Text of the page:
Gluteal tendinopathy and associated bursitis are caused by repetitive loading of the gluteal muscles – usually with excessive walking or running.
It is commonly seen in middle-aged females, who have previously been sedentary and have taken up more exercise. The tendon experiences a sudden change in load that it is not used to, and it becomes irritated as a result. The surrounding bursa may also become inflamed (this is your ‘bursitis’).
The Clinical Pilates studio is an excellent place to start your rehab, as your Physio is there to supervise if your technique is correct. If you are doing your glute exercises with poor technique, then you are at risk of flaring your pain.
- Pain at the side/back of hip. This is usually aggravated with activities such as: Lying on painful side, walking for long distances and stairs, glute stretches, sitting cross-legged, activities involving standing on one leg (e.g putting your leg in a pair of pants).
- Tender to touch at side of hip.
- Started unaccustomed exercise (especially walking hills/stairs or running) after a period of no/minimal exercise.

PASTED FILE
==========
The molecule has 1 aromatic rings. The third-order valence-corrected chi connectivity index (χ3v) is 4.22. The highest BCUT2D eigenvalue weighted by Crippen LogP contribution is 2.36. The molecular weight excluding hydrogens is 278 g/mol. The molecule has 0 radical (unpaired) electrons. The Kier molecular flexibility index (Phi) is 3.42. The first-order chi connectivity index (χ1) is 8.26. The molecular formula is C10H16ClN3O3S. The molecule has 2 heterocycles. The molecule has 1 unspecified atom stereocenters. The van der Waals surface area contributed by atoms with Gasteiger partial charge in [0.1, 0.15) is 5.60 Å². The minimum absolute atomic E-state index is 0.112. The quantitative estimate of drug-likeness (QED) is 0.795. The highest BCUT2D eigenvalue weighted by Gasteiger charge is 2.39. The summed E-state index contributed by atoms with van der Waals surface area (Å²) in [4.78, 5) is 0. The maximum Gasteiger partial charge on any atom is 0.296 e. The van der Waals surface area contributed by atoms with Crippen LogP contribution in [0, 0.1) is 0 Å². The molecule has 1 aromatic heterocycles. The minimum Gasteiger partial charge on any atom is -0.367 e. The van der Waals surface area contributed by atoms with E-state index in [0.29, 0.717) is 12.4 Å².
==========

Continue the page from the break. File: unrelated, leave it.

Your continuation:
- Muscle release of tight muscles around the hips – dry needling or deep tissue massage.
- Your physiotherapist will give you advice in how to unload the tendon to ensure it has adequate healing time – this includes avoiding long distance walks/large flights of stairs/hills, avoid sleeping on painful hip (instead sleep on opposite side with pillow between the knees), no glute stretching (this will irritate the muscle further), avoid sitting in low chair or cross legged, and limit how much time you are standing on one leg (put pants on sitting down).
- A short-course of anti-inflammatories (oral or topical).
- A gradual gluteal strengthening program – given for at home and/or the Pilates studio.